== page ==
By Ariel Bleicher
Who are the people shaping the future? In the Bay Area, it’s easy to look to up-and-comers in the tech industry. But the next Sheryl Sandbergs and Marc Benioffs aren’t the only leaders changing the world, according to the San Francisco Business Times and the Association for Healthcare Philanthropy (AHP). Today’s rising stars also include two trailblazers in health care philanthropy: UC San Francisco’s Jessica Jencek and Erin Hickey.
Photo by Elena Zhukova
This month, the Business Times named Jencek, an assistant vice chancellor in the Office of University Development and Alumni Relations (UDAR), to its “40 Under 40” class of 2019. The award celebrates this year’s “40 most amazing, most disruptive, most decorated, or most respected business leaders under 40 years old” in the Bay Area.
“It’s great to know that UCSF has a seat at the table among the Bay Area brands we know and love,” said Jencek, whose team has raised millions of dollars for clinical, basic, and translational science – a foundation of UCSF’s mission to advance biomedical discovery and improve health worldwide. “It’s not just giant corporations that are getting things done.”
Jencek’s recognition is well-deserved, said Keith Yamamoto, PhD, UCSF vice chancellor for science policy and strategy and a professor of cellular and molecular pharmacology. “Jessica is wonderfully successful at identifying the passions of donors and enlivening their interest in basic science, which is not easy,” he said. “It takes a lot of intelligence, sophistication, and grace to convey the kind of bold research we do here at UCSF to a non-scientist and have them come back and say, ‘Yeah, I want to support that!’”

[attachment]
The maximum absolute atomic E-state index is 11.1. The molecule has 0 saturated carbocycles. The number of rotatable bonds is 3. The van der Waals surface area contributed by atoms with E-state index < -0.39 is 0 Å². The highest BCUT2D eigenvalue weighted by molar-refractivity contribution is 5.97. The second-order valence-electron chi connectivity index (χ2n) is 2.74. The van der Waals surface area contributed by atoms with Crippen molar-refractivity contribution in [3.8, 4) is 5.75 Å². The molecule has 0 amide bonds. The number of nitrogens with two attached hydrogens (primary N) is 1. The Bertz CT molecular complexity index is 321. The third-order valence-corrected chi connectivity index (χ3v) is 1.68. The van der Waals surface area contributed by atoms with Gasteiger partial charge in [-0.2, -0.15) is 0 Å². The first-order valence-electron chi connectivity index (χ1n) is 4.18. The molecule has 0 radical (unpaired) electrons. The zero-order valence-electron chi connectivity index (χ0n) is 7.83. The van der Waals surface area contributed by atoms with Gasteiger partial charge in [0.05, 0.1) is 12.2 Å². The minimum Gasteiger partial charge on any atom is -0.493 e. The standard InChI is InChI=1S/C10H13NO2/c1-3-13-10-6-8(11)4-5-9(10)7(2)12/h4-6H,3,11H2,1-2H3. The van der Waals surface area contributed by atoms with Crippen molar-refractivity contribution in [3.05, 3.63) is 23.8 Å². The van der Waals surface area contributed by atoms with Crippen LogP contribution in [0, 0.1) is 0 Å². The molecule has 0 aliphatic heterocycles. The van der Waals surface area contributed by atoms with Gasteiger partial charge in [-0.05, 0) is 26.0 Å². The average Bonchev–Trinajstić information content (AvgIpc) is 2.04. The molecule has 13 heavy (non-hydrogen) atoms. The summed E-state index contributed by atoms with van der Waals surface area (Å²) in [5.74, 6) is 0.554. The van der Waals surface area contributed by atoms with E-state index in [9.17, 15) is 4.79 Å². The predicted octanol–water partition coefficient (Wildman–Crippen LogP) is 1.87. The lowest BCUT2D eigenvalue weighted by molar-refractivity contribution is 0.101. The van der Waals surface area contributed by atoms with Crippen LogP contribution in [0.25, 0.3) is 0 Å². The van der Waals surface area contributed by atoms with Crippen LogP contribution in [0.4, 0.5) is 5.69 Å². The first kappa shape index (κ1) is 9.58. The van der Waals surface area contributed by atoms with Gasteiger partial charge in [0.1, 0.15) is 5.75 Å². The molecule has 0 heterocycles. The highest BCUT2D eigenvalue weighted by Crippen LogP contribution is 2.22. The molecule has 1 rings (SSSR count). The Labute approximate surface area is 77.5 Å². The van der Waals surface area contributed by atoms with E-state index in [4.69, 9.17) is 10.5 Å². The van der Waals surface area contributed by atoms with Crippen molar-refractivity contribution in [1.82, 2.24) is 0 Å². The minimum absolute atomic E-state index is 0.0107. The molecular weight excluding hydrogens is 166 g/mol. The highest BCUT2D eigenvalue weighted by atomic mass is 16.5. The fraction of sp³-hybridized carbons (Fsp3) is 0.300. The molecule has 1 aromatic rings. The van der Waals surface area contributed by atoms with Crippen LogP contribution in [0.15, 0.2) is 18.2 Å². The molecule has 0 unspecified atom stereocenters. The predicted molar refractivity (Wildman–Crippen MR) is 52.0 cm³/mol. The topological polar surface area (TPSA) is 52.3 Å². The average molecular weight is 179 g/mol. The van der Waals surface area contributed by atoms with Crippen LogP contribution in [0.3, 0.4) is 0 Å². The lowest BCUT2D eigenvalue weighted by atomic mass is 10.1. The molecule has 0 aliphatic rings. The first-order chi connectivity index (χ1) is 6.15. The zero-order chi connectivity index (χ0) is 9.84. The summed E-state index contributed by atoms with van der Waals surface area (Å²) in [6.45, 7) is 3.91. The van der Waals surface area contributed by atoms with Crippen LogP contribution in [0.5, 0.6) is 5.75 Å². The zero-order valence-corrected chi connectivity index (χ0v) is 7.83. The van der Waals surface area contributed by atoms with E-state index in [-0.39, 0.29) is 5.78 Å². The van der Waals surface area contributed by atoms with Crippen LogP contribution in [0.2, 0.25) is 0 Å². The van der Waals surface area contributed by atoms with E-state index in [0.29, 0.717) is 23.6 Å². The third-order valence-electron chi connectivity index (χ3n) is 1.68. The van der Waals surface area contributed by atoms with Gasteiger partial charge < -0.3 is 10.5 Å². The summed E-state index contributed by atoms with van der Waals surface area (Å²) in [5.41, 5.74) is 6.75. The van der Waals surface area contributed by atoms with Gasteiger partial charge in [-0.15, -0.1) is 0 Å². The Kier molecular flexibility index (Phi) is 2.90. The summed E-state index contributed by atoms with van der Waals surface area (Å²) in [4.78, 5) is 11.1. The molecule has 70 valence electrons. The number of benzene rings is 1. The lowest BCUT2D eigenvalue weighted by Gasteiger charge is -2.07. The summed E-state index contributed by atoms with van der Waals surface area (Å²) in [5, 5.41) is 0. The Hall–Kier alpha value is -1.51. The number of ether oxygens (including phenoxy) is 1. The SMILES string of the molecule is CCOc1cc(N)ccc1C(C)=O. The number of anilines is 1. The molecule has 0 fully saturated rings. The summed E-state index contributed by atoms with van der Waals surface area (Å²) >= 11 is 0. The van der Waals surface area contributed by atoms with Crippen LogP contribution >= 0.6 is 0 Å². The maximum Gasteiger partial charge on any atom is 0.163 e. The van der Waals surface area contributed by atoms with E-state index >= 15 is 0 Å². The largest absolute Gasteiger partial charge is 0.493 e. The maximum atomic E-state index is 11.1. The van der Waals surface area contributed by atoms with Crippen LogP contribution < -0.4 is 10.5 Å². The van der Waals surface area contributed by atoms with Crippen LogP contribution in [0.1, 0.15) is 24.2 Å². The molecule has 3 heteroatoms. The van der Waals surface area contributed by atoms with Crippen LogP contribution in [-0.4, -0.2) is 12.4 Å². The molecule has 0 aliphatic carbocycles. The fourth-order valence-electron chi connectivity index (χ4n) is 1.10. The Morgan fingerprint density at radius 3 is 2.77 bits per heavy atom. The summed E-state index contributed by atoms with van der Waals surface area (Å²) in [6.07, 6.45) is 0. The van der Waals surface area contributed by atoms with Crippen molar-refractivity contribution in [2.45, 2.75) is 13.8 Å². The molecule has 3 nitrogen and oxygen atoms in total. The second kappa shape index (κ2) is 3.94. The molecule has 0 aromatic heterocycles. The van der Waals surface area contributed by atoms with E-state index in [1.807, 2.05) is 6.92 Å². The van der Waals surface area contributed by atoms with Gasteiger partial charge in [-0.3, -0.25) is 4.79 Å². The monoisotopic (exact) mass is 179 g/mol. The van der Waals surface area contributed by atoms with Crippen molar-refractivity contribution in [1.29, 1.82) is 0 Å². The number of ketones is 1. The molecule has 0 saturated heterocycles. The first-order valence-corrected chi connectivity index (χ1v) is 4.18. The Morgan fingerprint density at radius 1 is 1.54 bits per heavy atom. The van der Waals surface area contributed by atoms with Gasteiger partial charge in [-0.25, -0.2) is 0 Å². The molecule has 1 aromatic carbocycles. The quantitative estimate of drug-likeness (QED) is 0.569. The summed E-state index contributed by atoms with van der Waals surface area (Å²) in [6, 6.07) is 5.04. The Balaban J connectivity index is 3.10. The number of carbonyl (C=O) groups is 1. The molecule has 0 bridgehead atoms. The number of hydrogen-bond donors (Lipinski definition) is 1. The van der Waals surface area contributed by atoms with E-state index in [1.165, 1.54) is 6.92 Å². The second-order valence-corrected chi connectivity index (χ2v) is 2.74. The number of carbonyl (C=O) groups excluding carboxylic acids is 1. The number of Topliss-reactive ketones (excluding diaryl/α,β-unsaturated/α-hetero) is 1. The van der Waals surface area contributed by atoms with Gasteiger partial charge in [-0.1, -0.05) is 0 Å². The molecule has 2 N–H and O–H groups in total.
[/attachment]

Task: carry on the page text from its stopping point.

Another “40 Under 40” award, this one from the AHP, recently recognized Hickey. As UDAR’s assistant vice chancellor for children’s health, Hickey leads fundraising for UCSF Benioff Children’s Hospitals in Oakland and San Francisco. Under her direction, the UCSF children’s health enterprise has increased its annual fundraising revenue by more than 20 percent since 2016. Her work has helped fund pioneering research into pediatric therapies, clinical advancements, and community health initiatives, including treatments for rare childhood diseases and care programs for homeless children.
“Erin has led this effort extraordinarily well and is taking it to a new level,” said Shahan Soghikian, chair of the UCSF Benioff Children’s Hospitals board of directors and a co-founder of Panorama Capital. “She brings compassion, energy, persistence, and comprehensive knowledge of all the amazing work going on at UCSF – a powerful combination that has produced a great philanthropic leader.”
Jencek and Hickey both credit their success to their curiosity about human biology and their passion for people. “Partnering with really generous people to make the world a better place – that’s what gets me out of bed in the morning,” Jencek said.
Hickey, too, chose her career to help others. “I always think of philanthropy as the key to unlocking potential,” she told AHP. “The pebble-in-the-pond analogy is so strong: one discovery in one lab, funded by one donor, can profoundly affect countless lives.”